Carnations 4

Verna Juanice (Ward) Womack

May 28, 1927 ~ May 5, 2022 (age 94)

Obituary

 

Our beloved mother, grandmother, great grandmother, sister and aunt passed away Thursday, May 5th, 2022, at the age of 94, in Austin, TX.

Verna Juanice Womack, (aka Juanice) was born in Boyd, TX May 28th, 1927, to Thomas Bryan Ward and Alta Mae Ward. She was the oldest of two daughters. Juanice grew up in Boyd, graduating from Boyd High School in 1941, being voted “Prettiest Girl” in her high school’s Who’s Who and Favorites. After WWII ended, she married James P. Womack on February 11, 1946. He graduated from Boyd High School in 1941 as Class President and although they knew each other, they had never dated before his return from the war. Since James was still in the Air Force and stationed at Carswell, they left Boyd and moved to Fort Worth. This was just the beginning of a lifetime of moves that mom always handled like a true military wife, with smoothness and no complaints. Although my father had entered the Air Force on July 10th 1942 as a buck private, in 1948 he applied for a commission in a program that granted reserve commissions and became a Master Sgt 1, with a reserve rank of 2nd Lt. Then, in the fall of 1948, he applied to a program for a full commissioned officer and was selected as an Intelligence Officer and they were off to Tucson, Arizona. Further moves came to El Paso, Roswell, Omaha, Alaska (an overseas post a that time), San Antonio and Midwest City, OK

In 1963 he retired from the Air Force rather than accept another overseas post, since my sister would be starting college soon and they didn’t want to be so far from her. They moved back to Fort Worth where he worked mainly for General Dynamics until he decided somewhere around 1975-1976 to enter the Civil Service and they were off again; this time to Washington, D.C. where he worked first for the Dept. of Defense and then the Dept. of the Navy for a number of years, eventually transferring to Wichita Falls to get closer to home to help their aging parents. After he retired from the Civil Service, they moved back to Fort Worth and finally to Decatur, where they lived until the passing of all their parents. Then it was back to Fort Worth for a couple of years and then finally to Austin in 2004 until their deaths. They enjoyed most of the places they lived and had great memories, but Texas was always home.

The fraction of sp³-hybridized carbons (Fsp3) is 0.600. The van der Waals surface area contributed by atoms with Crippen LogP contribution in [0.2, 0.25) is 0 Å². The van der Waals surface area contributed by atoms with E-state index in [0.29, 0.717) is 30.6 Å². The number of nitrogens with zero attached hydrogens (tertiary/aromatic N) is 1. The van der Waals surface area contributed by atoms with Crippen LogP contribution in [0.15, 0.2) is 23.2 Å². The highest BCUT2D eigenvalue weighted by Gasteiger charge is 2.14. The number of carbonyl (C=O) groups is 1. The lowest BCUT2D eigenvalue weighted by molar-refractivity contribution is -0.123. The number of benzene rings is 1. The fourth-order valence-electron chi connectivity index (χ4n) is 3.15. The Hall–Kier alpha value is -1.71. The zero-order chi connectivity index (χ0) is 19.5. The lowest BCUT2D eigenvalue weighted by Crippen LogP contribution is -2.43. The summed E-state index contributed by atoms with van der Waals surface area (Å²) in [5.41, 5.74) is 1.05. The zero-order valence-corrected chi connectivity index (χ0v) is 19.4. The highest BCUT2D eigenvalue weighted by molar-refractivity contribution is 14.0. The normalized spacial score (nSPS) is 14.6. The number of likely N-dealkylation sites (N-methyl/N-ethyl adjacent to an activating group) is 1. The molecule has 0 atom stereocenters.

They had two daughters, Sheila Ann, born in 1947, and Deborah Kay, born in 1951. Mother was a full-time homemaker all her life. She always laughed about the fact that the only job she ever had was taking tickets at the movie theater in Boyd before she married Daddy. She joked that Daddy did come to the movies an awful lot after he got back from the war! They were married just three months after dating. Although she never worked a regular “job”, she worked many “jobs” for us. She was involved in the PTAs in our schools, even serving as PTA President in our elementary school; she served as Brownie leader, then Girl Scout Leader for my sister and Brownie Leader for me. (I think by the time I was ready for Girl Scouts we were both over it as I had already accompanied them on all my sister’s meetings, camping, etc.) For my father, she was active in the Officer’s Wives Club wherever they were stationed. While living in Decatur, she was involved in the Methodist Women’s Club at Decatur United Methodist Church, even serving as President at one point.